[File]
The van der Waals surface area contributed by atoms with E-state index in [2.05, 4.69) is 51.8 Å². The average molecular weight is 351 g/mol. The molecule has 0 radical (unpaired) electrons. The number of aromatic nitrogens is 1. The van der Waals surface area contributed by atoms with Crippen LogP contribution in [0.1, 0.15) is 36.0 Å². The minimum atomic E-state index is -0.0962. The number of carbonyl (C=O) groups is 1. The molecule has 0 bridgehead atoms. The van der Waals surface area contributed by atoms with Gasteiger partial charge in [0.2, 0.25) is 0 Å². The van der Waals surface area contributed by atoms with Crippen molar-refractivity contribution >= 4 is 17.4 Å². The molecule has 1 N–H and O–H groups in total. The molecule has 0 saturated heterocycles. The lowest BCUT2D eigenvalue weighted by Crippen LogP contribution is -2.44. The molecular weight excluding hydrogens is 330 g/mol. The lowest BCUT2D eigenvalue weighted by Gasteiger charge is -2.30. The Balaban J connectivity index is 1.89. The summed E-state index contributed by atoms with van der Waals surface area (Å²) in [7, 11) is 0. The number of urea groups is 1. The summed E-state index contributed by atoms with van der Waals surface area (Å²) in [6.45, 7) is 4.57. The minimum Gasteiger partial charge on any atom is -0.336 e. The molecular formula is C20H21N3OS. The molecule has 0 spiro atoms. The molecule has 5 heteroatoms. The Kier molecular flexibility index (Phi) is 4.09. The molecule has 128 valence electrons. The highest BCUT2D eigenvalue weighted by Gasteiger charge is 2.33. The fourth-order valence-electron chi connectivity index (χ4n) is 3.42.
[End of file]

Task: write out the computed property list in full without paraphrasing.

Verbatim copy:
The van der Waals surface area contributed by atoms with E-state index in [2.05, 4.69) is 51.8 Å². The average molecular weight is 351 g/mol. The molecule has 0 radical (unpaired) electrons. The number of aromatic nitrogens is 1. The van der Waals surface area contributed by atoms with Crippen LogP contribution in [0.1, 0.15) is 36.0 Å². The minimum atomic E-state index is -0.0962. The number of carbonyl (C=O) groups is 1. The molecule has 0 bridgehead atoms. The van der Waals surface area contributed by atoms with Gasteiger partial charge in [0.2, 0.25) is 0 Å². The van der Waals surface area contributed by atoms with Crippen molar-refractivity contribution >= 4 is 17.4 Å². The molecule has 1 N–H and O–H groups in total. The molecule has 0 saturated heterocycles. The lowest BCUT2D eigenvalue weighted by Crippen LogP contribution is -2.44. The molecular weight excluding hydrogens is 330 g/mol. The lowest BCUT2D eigenvalue weighted by Gasteiger charge is -2.30. The Balaban J connectivity index is 1.89. The summed E-state index contributed by atoms with van der Waals surface area (Å²) in [7, 11) is 0. The number of urea groups is 1. The summed E-state index contributed by atoms with van der Waals surface area (Å²) in [6.45, 7) is 4.57. The minimum Gasteiger partial charge on any atom is -0.336 e. The molecular formula is C20H21N3OS. The molecule has 0 spiro atoms. The molecule has 5 heteroatoms. The Kier molecular flexibility index (Phi) is 4.09. The molecule has 128 valence electrons. The highest BCUT2D eigenvalue weighted by Gasteiger charge is 2.33. The fourth-order valence-electron chi connectivity index (χ4n) is 3.42.